World Book Day is often associated with book fairs and children getting dressed up as their favourite literary characters. This year, on 3rd March, World Book Day celebrates its 25th anniversary and, even as an adult, it’s a great opportunity to delve into children’s literature.
Whether you have children or grandchildren to share a book with or want a nostalgic read, there are plenty of children’s books that can delight and entertain adults. While they are simpler to read, children’s books can be filled with thought-provoking stories and whisk you away on an adventure when you want to escape. Here are 10 children’s books that are worth rereading or picking up for the first time as an adult.
1. The Lion, the Witch and the Wardrobe by C. S. Lewis
The Chronicles of Narnia series is one of the best-known classic fantasy series aimed at children, with The Lion, the Witch, and the Wardrobe being the most popular book. The imaginative story follows children who find a portal to the magical world of Narnia that’s filled with talking animals and adventure. The book also features many religious allegories, reflecting the author’s Christian views, that you may have overlooked as a child.
2. Where the Wild Things Are by Maurice Sendak
Where the Wild Things Are is a picture book by American writer and illustrator Maurice Sendak that’s been adapted several times since it was first published in 1963. The book is a little longer than 200 words but manages to capture a story of love as Max’s bedroom turns into a forest filled with wild things. It’s an excellent book to read to young children that you can enjoy too.
3. The Secret Garden by Frances Hodgson Burnett
While now considered a children’s classic, The Secret Garden was first serialised in an adult magazine, and it’s still a great option for adult readers. At the start of the novel, the main character Mary Lennox is often rude and selfish, but as she discovers a door leading to a secret garden she becomes more self-aware and grows as a character.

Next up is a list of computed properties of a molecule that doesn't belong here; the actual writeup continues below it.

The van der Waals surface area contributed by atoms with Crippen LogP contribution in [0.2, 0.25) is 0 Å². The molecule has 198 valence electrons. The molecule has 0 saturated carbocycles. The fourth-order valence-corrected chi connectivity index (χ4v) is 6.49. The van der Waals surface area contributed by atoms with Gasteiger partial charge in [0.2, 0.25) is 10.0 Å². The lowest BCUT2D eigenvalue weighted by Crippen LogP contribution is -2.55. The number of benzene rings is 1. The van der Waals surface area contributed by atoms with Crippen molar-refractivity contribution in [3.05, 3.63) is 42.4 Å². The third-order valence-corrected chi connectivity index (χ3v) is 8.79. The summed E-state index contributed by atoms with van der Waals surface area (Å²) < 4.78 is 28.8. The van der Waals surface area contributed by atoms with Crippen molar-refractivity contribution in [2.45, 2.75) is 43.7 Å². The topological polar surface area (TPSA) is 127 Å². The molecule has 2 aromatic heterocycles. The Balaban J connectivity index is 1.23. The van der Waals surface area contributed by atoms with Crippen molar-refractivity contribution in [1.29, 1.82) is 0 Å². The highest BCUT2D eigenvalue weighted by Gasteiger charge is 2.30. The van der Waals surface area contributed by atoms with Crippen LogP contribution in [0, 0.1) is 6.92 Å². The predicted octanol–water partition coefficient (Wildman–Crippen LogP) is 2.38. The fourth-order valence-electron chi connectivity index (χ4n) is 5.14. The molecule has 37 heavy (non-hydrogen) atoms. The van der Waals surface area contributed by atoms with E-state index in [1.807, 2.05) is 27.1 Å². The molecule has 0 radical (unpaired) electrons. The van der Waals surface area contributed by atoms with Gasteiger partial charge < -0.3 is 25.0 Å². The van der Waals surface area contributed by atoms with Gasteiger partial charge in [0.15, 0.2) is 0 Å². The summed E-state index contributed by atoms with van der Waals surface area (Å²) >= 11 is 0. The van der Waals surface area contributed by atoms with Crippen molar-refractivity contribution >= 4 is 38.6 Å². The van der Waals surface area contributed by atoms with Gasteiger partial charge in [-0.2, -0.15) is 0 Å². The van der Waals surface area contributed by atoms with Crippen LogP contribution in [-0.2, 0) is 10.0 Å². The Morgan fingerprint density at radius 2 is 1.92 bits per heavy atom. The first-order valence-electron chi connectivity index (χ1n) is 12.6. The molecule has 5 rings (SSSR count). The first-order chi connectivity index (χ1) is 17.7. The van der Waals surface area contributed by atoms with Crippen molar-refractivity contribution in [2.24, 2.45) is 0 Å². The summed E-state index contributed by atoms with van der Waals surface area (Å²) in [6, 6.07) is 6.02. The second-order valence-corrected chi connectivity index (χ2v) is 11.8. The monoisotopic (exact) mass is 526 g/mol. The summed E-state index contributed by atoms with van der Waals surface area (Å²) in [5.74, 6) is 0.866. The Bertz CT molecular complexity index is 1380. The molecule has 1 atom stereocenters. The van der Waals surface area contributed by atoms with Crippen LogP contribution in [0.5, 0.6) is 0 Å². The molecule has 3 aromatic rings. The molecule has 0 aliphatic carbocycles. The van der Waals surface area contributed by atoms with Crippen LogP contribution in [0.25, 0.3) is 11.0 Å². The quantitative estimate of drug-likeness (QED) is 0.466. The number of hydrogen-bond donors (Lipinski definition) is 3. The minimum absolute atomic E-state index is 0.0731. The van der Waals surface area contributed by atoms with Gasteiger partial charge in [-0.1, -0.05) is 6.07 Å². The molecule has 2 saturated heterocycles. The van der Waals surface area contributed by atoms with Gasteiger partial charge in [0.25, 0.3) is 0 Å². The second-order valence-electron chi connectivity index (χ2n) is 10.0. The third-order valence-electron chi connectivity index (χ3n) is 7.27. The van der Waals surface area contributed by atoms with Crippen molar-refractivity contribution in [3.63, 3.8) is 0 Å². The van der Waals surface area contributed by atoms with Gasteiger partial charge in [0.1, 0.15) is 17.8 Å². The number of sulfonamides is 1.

4. Northern Lights by Phillip Pullman
Northern Lights is the first book in His Dark Materials trilogy written by Philip Pullman. Fierce heroine Lyra takes a journey that spans worlds and is perfect for those who want to escape with a fantasy novel. As with many books on this list, when rereading the series as an adult, you’ll notice darker and more philosophical themes.
5. Peter Pan by J.M. Barrie
The novel Peter Pan is much darker and more complex than the Disney version that’s often associated with the classic character. The timeless classic sees the Darling children visit Neverland, which is filled with adventure and wonder, but it’s also a poignant reminder of youth and how quickly it can pass.
6. The Giver by Lois Lowry
Dystopian novels have become a staple of the young adult genre, and Lois Lowry’s The Giver led the way when it was published in 1993. Set in a society that has taken away pain and strife, the novel follows Jonas as he struggles with new emotions and understanding the world when he is selected to become the “Receiver of Memory”.
7. Alice’s Adventures in Wonderland by Lewis Carroll
We all know the story of the girl that falls down a rabbit hole and into a world of strange characters. If you’ve yet to read Alice’s Adventures in Wonderland, it’s worth adding to your list. Characters like the Cheshire Cat and Mad Hatter have delighted readers, young and old, for over 150 years.
8. Matilda by Roald Dahl
Any one of Roald Dahl’s bibliography could be included on this list. His books are fun, charming and often have witty narratives adults can appreciate. Matilda follows a five-year-old girl who loves to read and discovers she has special abilities. It’s a classic good vs evil story as Matilda deals with her horrible family and headmistress.
9. The Little Prince by Antoine de Saint-Exupery
Despite being published almost 80 years ago, The Little Prince still holds up as a great story and remains a classic. The fantastical parts of the story, including the young prince from a tiny asteroid visiting earth, keep children entertained, but it makes many observations on life and human nature that are still thought-provoking for adults.
10. Goodnight Mister Tom by Michelle Magorian
First published in 1981, Goodnight Mister Tom is set during World War II and follows a young boy, Willie, as he’s evacuated from London to the countryside. While written for children, the novel touches on some dark topics, including abuse and mental health, but is a heart-warming story of two people saving each other from loneliness.